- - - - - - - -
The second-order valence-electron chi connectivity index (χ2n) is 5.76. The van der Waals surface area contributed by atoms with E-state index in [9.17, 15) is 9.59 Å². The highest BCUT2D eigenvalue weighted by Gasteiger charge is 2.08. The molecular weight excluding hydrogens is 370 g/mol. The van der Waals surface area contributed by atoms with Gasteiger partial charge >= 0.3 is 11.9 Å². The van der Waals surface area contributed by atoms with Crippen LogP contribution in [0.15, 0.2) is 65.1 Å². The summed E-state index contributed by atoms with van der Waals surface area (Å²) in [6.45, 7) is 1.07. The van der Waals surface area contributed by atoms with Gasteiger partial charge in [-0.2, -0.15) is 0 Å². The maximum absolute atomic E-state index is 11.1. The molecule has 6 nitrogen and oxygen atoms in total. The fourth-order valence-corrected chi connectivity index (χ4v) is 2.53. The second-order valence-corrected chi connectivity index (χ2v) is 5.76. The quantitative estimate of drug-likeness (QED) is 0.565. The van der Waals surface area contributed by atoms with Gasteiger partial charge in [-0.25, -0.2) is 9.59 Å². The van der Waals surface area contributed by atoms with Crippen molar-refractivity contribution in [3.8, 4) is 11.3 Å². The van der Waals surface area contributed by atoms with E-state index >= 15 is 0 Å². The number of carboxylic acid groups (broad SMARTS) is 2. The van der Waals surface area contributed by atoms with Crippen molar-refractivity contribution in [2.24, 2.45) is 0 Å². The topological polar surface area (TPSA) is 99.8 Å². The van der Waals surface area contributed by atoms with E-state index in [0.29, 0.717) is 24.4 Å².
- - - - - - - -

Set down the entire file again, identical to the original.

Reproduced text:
The second-order valence-electron chi connectivity index (χ2n) is 5.76. The van der Waals surface area contributed by atoms with E-state index in [9.17, 15) is 9.59 Å². The highest BCUT2D eigenvalue weighted by Gasteiger charge is 2.08. The molecular weight excluding hydrogens is 370 g/mol. The van der Waals surface area contributed by atoms with Gasteiger partial charge >= 0.3 is 11.9 Å². The van der Waals surface area contributed by atoms with Crippen LogP contribution in [0.15, 0.2) is 65.1 Å². The summed E-state index contributed by atoms with van der Waals surface area (Å²) in [6.45, 7) is 1.07. The van der Waals surface area contributed by atoms with Gasteiger partial charge in [-0.2, -0.15) is 0 Å². The maximum absolute atomic E-state index is 11.1. The molecule has 6 nitrogen and oxygen atoms in total. The fourth-order valence-corrected chi connectivity index (χ4v) is 2.53. The second-order valence-corrected chi connectivity index (χ2v) is 5.76. The quantitative estimate of drug-likeness (QED) is 0.565. The van der Waals surface area contributed by atoms with Gasteiger partial charge in [-0.25, -0.2) is 9.59 Å². The van der Waals surface area contributed by atoms with Crippen molar-refractivity contribution in [3.8, 4) is 11.3 Å². The van der Waals surface area contributed by atoms with E-state index >= 15 is 0 Å². The number of carboxylic acid groups (broad SMARTS) is 2. The van der Waals surface area contributed by atoms with Crippen molar-refractivity contribution in [2.24, 2.45) is 0 Å². The topological polar surface area (TPSA) is 99.8 Å². The van der Waals surface area contributed by atoms with E-state index in [0.29, 0.717) is 24.4 Å².